I started keeping the list of hardest bugs I encountered and fixed and this latest one deserves a place on this list.

We have centralized logging based on syslog-ng open source product. Messages from the event sources flow into syslog-ng which inserts them into database. The event sources applications send events through log4Net RemoteSysLogAppender.

I was wiring up the new event source when I noticed that syslog-ng stopped processing any new messages. After a few hours of debugging I discovered what the problem was. The event source application sent message when an exception was caught. Part of the exception class is TargetSite property which is a name of the method name that threw an exception. Maybe because the exception was bubbling up up long on the chain or something else, the value of TargetSite property was a string longer than 255, something like this:

'Void .ctor(System.Data.ProviderBase.DbConnectionPoolIdentity, System.Data.SqlClient.SqlConnectionString, ta-da-da....  

Syslog-ng receives this message and tries to insert it into database, but the database column for TargetSite is defined as VARCHAR(255) and thus insert fails.

This is all would be fairly benign, but syslog-ng doesn't batches up messages instead of inserting them one by one. This also makes sense, but here's the kicker - if one message in the batch fails to be inserted, the whole batch is rolled back. Pretty bad. So essentially one malformed message plugs up the whole server and no new messages can come through.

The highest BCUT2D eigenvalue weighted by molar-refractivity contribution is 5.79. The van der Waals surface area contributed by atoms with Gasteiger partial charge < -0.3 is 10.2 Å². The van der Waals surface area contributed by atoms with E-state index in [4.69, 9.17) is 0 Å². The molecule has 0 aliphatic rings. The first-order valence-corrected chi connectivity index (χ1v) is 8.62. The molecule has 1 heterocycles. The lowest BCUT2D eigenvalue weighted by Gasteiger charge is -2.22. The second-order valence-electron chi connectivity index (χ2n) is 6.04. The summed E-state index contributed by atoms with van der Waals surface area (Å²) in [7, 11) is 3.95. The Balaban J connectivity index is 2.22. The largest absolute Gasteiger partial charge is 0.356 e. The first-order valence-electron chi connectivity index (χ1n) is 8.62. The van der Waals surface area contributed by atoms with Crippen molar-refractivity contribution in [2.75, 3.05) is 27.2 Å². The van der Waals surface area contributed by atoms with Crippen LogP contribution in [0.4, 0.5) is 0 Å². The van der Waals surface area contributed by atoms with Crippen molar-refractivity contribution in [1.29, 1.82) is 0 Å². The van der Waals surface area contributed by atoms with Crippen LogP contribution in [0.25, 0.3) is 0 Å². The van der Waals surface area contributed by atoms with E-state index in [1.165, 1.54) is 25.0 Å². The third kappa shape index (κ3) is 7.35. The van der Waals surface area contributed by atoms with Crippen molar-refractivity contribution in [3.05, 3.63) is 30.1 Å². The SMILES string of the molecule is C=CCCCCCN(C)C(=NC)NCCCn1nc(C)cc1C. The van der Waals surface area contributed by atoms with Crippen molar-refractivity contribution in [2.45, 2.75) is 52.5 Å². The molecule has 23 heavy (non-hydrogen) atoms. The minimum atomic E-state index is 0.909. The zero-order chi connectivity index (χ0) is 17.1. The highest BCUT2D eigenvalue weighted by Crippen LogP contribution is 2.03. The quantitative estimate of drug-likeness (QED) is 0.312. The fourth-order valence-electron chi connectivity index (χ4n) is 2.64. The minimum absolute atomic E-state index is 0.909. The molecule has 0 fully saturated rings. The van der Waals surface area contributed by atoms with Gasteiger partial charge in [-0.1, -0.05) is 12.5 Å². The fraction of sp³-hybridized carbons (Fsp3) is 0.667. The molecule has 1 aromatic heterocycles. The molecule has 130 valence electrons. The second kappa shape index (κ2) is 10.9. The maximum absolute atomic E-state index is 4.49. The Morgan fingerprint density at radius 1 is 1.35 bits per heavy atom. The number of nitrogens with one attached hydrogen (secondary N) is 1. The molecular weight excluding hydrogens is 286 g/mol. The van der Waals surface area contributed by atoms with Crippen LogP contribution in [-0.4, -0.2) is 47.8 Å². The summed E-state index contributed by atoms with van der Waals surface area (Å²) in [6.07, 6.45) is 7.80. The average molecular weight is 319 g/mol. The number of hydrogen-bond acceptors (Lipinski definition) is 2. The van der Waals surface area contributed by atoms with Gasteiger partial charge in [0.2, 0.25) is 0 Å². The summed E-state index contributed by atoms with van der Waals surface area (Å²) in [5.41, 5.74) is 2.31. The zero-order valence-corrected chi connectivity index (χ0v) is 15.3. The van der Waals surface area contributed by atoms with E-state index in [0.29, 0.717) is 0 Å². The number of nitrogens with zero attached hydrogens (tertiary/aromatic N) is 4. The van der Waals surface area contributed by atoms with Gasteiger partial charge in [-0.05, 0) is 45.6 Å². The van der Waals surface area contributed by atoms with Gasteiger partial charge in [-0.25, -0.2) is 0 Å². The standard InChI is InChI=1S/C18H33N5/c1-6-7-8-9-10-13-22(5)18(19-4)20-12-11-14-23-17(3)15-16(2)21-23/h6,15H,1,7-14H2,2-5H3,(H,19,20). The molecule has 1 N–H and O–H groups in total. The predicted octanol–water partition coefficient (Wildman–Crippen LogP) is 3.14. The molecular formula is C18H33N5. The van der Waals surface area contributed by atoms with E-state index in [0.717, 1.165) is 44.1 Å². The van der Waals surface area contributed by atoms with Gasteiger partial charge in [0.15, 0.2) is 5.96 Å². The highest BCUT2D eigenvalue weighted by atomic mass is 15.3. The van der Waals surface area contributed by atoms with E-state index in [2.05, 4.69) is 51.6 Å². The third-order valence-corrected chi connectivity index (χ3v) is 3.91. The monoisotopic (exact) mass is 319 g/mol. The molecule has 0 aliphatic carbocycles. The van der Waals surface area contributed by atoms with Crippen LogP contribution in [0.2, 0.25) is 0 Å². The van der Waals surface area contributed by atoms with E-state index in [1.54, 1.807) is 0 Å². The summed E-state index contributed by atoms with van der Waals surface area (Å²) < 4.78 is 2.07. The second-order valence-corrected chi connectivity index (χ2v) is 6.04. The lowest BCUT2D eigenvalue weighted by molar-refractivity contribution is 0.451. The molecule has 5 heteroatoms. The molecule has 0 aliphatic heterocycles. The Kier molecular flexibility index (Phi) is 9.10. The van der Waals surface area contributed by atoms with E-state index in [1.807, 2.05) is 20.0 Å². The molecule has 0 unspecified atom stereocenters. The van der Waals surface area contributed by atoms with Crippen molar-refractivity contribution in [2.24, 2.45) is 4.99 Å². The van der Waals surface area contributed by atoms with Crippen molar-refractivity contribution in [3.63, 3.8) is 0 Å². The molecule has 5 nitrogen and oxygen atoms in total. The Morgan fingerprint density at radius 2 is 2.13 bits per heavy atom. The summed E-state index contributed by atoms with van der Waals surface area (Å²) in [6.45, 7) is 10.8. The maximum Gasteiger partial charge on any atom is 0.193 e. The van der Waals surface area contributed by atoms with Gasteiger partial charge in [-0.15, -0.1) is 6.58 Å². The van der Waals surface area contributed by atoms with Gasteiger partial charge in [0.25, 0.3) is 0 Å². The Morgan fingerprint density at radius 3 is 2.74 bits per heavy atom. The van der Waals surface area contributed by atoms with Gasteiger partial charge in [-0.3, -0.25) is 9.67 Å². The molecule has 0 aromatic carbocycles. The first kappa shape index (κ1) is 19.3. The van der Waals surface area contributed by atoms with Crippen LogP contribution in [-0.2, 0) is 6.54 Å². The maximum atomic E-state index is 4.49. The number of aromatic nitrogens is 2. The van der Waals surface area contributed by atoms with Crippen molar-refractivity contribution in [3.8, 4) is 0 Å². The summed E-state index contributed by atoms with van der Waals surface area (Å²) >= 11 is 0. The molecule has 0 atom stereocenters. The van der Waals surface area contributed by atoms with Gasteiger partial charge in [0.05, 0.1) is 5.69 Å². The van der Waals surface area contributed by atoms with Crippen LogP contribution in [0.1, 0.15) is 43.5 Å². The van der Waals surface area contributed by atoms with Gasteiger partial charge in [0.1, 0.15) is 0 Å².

This is well known poison message problem, but it appears to me that syslog-ng cannot handle poison message. It does retries, but has no things like dead letter queue. What made matters even worse, was that syslog-ng doesn't even have a log where it reports failures like this, or may be we didn't set up it that way and the only way to try to understand it was to through SQL Profiler which took some time. The fix was to ensure field length in the message matches database column length and purging syslog-ng queue from all messages.

Another nasty bug which also made it to my list was when I working with legacy code and couldn't figure out why all of the sudden database state was unexpectedly changing. I was stepping through the code in debugger and in completely innocuous section of code - boom the value changes. After narrowing it down to just a few lines of code, I found that state was changing after getting value from one of the objects properties. It was something like

var rate = obj.Rate;  

and after this line the value is changed. It turned out that somebody put a piece of code into Rate getter to change things. I have no idea why, but this one also made it to the list.